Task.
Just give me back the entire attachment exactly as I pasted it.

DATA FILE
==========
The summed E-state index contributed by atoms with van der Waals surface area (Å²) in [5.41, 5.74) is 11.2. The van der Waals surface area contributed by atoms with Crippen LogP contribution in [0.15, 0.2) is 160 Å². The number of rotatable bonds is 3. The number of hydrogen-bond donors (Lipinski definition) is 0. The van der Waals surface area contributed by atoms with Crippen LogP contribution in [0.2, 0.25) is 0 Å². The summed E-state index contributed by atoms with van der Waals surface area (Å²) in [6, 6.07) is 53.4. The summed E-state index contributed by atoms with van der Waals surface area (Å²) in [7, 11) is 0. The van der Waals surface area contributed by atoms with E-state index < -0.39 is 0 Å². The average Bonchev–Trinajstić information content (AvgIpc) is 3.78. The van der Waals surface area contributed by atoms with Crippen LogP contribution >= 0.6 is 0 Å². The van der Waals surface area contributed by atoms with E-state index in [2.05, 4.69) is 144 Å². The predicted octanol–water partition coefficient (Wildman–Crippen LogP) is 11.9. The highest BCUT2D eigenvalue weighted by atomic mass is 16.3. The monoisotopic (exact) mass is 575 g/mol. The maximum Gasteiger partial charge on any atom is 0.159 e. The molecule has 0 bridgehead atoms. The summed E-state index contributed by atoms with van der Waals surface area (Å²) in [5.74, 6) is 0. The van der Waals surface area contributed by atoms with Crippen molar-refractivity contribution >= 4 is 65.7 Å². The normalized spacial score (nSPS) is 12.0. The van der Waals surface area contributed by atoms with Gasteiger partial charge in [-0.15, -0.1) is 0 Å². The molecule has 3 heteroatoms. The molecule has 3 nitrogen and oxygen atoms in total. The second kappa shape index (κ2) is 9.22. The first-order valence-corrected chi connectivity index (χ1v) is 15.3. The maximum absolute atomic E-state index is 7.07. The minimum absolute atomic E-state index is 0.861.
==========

The summed E-state index contributed by atoms with van der Waals surface area (Å²) in [5.41, 5.74) is 11.2. The van der Waals surface area contributed by atoms with Crippen LogP contribution in [0.15, 0.2) is 160 Å². The number of rotatable bonds is 3. The number of hydrogen-bond donors (Lipinski definition) is 0. The van der Waals surface area contributed by atoms with Crippen LogP contribution in [0.2, 0.25) is 0 Å². The summed E-state index contributed by atoms with van der Waals surface area (Å²) in [6, 6.07) is 53.4. The summed E-state index contributed by atoms with van der Waals surface area (Å²) in [7, 11) is 0. The van der Waals surface area contributed by atoms with E-state index < -0.39 is 0 Å². The average Bonchev–Trinajstić information content (AvgIpc) is 3.78. The van der Waals surface area contributed by atoms with Crippen LogP contribution >= 0.6 is 0 Å². The van der Waals surface area contributed by atoms with E-state index in [2.05, 4.69) is 144 Å². The predicted octanol–water partition coefficient (Wildman–Crippen LogP) is 11.9. The highest BCUT2D eigenvalue weighted by atomic mass is 16.3. The monoisotopic (exact) mass is 575 g/mol. The maximum Gasteiger partial charge on any atom is 0.159 e. The molecule has 0 bridgehead atoms. The summed E-state index contributed by atoms with van der Waals surface area (Å²) in [5.74, 6) is 0. The van der Waals surface area contributed by atoms with Crippen molar-refractivity contribution >= 4 is 65.7 Å². The normalized spacial score (nSPS) is 12.0. The van der Waals surface area contributed by atoms with Gasteiger partial charge in [-0.15, -0.1) is 0 Å². The molecule has 3 heteroatoms. The molecule has 3 nitrogen and oxygen atoms in total. The second kappa shape index (κ2) is 9.22. The first-order valence-corrected chi connectivity index (χ1v) is 15.3. The maximum absolute atomic E-state index is 7.07. The minimum absolute atomic E-state index is 0.861.